Did you know that both eggs, male reproductive organs, and fecal matter come out of the same hole on a duck? A decent amount of people didn’t know this interesting fact, and it usually comes off as fairly disgusting. Nonetheless, such is how ducks are designed and the all-purpose hole located at the back of the duck is called a vent.
Since a whole lot comes out of the same exit on a duck, there must be a spot where everything comes together. Just inside the vent is the cloaca, where the digestive tract and reproductive system meet.
5. Egg Tooth
When a duckling hatches, it has a special tool designed to help assist with breaking out of the eggshell. A new duckling will have a slightly sharp and rough nub on the tip of its bill that will fall off after a day or two.
Duck Words for Duck Feathers
Ducks are certainly a sweet sight to behold with their sheen of perfectly oiled and preened feathers. There are three different kinds of feathers that make up a duck and each one serves its own special purpose.
1. Contour Feathers
Contour feathers are the hard outer feathers that make up the “shell”, so to speak, of the duck. The colorful feathers on a duck are usually the contour feathers, as well as the feathers that are oiled to keep a duck dry.
When a duck preens, they use their bill to click the barbs on contour feathers into place so the feathers do not become ruffled. While straightening their feathers, ducks also coat their contour feathers in oils to keep themselves dry when they venture into the water.
2. Flight Feathers
Flight feathers are located on the wings where they come in handy for the flight of a duck. Just like contour feathers, flight feathers must be preened and oiled in order to remain in proper working condition.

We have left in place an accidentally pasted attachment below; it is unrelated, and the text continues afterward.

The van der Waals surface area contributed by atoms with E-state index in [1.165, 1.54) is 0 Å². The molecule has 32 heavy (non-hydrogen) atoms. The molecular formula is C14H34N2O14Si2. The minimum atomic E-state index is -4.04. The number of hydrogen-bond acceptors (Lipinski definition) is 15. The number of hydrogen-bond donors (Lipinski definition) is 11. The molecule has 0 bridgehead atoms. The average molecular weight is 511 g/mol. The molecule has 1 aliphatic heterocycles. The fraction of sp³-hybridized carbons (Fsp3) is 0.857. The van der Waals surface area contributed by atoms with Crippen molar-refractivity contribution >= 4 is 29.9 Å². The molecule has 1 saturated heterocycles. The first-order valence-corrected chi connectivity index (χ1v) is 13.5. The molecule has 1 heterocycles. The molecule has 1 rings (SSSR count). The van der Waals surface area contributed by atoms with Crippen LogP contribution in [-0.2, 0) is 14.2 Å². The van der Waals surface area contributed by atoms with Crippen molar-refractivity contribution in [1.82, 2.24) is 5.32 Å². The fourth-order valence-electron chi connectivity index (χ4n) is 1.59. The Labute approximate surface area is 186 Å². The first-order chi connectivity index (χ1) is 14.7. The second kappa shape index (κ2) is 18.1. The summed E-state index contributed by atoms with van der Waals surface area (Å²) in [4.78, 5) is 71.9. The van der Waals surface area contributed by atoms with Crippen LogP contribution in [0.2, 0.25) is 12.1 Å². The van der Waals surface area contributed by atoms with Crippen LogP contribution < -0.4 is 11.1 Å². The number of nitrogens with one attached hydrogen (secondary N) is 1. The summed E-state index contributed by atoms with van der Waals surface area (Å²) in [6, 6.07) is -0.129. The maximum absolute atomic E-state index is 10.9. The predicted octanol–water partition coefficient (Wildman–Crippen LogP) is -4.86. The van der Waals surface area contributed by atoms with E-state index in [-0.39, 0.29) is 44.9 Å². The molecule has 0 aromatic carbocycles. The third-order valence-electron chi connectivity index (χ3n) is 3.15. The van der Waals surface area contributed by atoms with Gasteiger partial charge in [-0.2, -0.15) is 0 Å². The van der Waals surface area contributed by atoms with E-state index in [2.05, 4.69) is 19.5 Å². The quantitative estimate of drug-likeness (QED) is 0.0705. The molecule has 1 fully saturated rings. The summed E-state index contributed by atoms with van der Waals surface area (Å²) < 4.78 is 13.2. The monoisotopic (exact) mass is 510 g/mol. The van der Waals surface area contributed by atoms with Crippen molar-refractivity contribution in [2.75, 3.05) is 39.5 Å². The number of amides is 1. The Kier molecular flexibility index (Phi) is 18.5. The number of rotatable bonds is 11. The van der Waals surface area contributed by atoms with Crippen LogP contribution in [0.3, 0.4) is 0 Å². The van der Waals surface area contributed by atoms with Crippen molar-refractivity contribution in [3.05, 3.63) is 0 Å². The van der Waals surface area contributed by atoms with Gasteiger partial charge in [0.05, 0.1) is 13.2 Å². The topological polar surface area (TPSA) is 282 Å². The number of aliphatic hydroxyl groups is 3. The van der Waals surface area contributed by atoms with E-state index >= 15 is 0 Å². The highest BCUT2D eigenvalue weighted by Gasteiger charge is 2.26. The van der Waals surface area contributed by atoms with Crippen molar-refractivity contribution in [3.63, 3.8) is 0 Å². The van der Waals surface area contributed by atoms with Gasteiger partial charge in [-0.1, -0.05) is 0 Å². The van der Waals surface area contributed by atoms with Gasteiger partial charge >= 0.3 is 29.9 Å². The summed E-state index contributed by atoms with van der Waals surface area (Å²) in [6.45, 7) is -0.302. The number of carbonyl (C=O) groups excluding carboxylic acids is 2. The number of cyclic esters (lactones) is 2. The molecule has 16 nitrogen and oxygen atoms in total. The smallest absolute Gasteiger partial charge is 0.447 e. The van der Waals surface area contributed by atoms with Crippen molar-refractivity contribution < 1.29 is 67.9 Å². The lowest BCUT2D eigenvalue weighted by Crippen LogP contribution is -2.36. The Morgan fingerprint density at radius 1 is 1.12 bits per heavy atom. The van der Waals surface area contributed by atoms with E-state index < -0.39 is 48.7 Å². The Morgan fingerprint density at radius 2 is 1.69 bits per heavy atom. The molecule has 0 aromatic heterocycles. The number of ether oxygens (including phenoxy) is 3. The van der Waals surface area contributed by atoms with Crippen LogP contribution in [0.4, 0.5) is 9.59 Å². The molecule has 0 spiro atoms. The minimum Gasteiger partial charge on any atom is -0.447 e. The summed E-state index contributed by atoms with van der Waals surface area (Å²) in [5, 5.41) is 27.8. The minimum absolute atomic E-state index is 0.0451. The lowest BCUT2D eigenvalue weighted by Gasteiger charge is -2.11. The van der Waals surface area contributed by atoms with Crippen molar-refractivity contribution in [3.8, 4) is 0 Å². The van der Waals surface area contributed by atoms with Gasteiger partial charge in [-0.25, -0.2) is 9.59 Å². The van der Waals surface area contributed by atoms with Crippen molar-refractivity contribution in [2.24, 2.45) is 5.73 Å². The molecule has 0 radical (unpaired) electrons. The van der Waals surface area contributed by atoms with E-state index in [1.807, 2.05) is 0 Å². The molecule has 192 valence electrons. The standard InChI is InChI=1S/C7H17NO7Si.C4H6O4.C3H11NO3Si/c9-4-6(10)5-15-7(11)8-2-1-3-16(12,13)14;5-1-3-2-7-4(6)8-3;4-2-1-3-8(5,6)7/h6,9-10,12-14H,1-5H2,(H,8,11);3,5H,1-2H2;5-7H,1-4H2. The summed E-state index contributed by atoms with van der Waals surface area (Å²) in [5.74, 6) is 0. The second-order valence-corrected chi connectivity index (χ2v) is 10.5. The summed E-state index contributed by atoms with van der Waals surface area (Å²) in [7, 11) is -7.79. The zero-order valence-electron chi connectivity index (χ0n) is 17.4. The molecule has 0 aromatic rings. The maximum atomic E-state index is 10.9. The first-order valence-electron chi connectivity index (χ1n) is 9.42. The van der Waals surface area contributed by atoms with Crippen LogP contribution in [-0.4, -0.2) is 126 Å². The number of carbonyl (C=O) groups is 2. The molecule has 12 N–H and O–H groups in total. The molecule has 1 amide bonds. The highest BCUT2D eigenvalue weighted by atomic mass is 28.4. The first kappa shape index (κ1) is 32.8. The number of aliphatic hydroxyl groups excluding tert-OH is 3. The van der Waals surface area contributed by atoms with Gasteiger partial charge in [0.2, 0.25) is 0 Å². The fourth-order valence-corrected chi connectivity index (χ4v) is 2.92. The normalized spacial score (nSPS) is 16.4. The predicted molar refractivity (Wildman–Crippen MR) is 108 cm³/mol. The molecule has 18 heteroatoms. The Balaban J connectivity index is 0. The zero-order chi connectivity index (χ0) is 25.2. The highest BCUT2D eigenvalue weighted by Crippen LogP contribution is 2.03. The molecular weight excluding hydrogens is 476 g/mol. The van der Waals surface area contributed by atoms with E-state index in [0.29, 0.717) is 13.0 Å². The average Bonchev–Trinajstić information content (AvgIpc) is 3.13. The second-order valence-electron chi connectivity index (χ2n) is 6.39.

3. Down Feathers
Have you ever wondered how ducks slip in seemingly frigid water but remain warm and happy as a clam? Down feathers are the way that ducks keep themselves warm and insulated even on cool days and in cold water.
When ducklings are freshly hatched, all they have is a soft and fluffy layer of fuzz that is technically called down. As ducks grow up, they grow their contour and flight feathers and down feathers become fully developed to insulate the duck properly.
Molts are very important to feather health in ducks. When feathers get ragged and worn out, they won’t properly insulate and deflect water. Twice a year, a duck experiences a molt where the old and worn out feathers fall out so new ones can grow in. The two separate molts are called eclipse and nuptial molts.
Ok, so this fun tidbit isn’t necessarily a duck terminology fun fact, but it’s likely my favorite thing about ducks.
A duck brain is divided into two parts. This means that one half of the brain can rest while the other stays alert. If you’ve ever seen a duck with its head nestled under one wing and one eye open, it could be sleeping even though it doesn’t look like it! This helps a duck to keep watch for potential dangers while resting. The only time a duck rests both sides of its brain at the same time is when it feels safe within a flock.